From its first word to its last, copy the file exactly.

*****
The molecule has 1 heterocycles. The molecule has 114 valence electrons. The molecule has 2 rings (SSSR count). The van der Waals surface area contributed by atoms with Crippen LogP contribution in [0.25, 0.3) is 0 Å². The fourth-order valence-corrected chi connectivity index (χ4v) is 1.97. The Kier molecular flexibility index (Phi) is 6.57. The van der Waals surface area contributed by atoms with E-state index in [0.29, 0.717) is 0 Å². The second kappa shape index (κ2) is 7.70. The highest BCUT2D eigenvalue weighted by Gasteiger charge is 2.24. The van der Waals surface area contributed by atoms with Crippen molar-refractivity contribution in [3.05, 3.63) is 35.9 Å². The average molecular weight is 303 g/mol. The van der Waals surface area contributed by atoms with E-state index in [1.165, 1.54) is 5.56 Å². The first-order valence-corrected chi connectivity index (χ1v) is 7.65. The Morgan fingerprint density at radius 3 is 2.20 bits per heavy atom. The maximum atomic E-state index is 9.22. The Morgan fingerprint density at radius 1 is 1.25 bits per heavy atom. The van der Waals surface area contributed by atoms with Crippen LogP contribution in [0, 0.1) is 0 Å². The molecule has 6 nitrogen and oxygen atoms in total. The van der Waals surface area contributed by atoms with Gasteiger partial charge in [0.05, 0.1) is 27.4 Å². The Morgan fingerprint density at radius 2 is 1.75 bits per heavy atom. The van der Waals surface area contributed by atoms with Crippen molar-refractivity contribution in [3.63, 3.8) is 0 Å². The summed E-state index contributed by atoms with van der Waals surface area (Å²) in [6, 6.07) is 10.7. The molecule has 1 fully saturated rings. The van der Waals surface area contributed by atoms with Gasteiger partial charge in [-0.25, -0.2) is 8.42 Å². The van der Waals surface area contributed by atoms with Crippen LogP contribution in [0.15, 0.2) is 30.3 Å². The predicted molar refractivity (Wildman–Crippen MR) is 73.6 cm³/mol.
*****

The molecule has 1 heterocycles. The molecule has 114 valence electrons. The molecule has 2 rings (SSSR count). The van der Waals surface area contributed by atoms with Crippen LogP contribution in [0.25, 0.3) is 0 Å². The fourth-order valence-corrected chi connectivity index (χ4v) is 1.97. The Kier molecular flexibility index (Phi) is 6.57. The van der Waals surface area contributed by atoms with E-state index in [0.29, 0.717) is 0 Å². The second kappa shape index (κ2) is 7.70. The highest BCUT2D eigenvalue weighted by Gasteiger charge is 2.24. The van der Waals surface area contributed by atoms with Crippen molar-refractivity contribution in [3.05, 3.63) is 35.9 Å². The average molecular weight is 303 g/mol. The van der Waals surface area contributed by atoms with E-state index in [1.165, 1.54) is 5.56 Å². The first-order valence-corrected chi connectivity index (χ1v) is 7.65. The Morgan fingerprint density at radius 3 is 2.20 bits per heavy atom. The maximum atomic E-state index is 9.22. The Morgan fingerprint density at radius 1 is 1.25 bits per heavy atom. The van der Waals surface area contributed by atoms with Crippen LogP contribution in [0, 0.1) is 0 Å². The molecule has 6 nitrogen and oxygen atoms in total. The van der Waals surface area contributed by atoms with Gasteiger partial charge in [0.05, 0.1) is 27.4 Å². The Morgan fingerprint density at radius 2 is 1.75 bits per heavy atom. The van der Waals surface area contributed by atoms with Crippen molar-refractivity contribution in [3.63, 3.8) is 0 Å². The summed E-state index contributed by atoms with van der Waals surface area (Å²) in [6, 6.07) is 10.7. The molecule has 1 fully saturated rings. The van der Waals surface area contributed by atoms with Gasteiger partial charge in [-0.25, -0.2) is 8.42 Å². The van der Waals surface area contributed by atoms with Crippen LogP contribution in [0.15, 0.2) is 30.3 Å². The predicted molar refractivity (Wildman–Crippen MR) is 73.6 cm³/mol.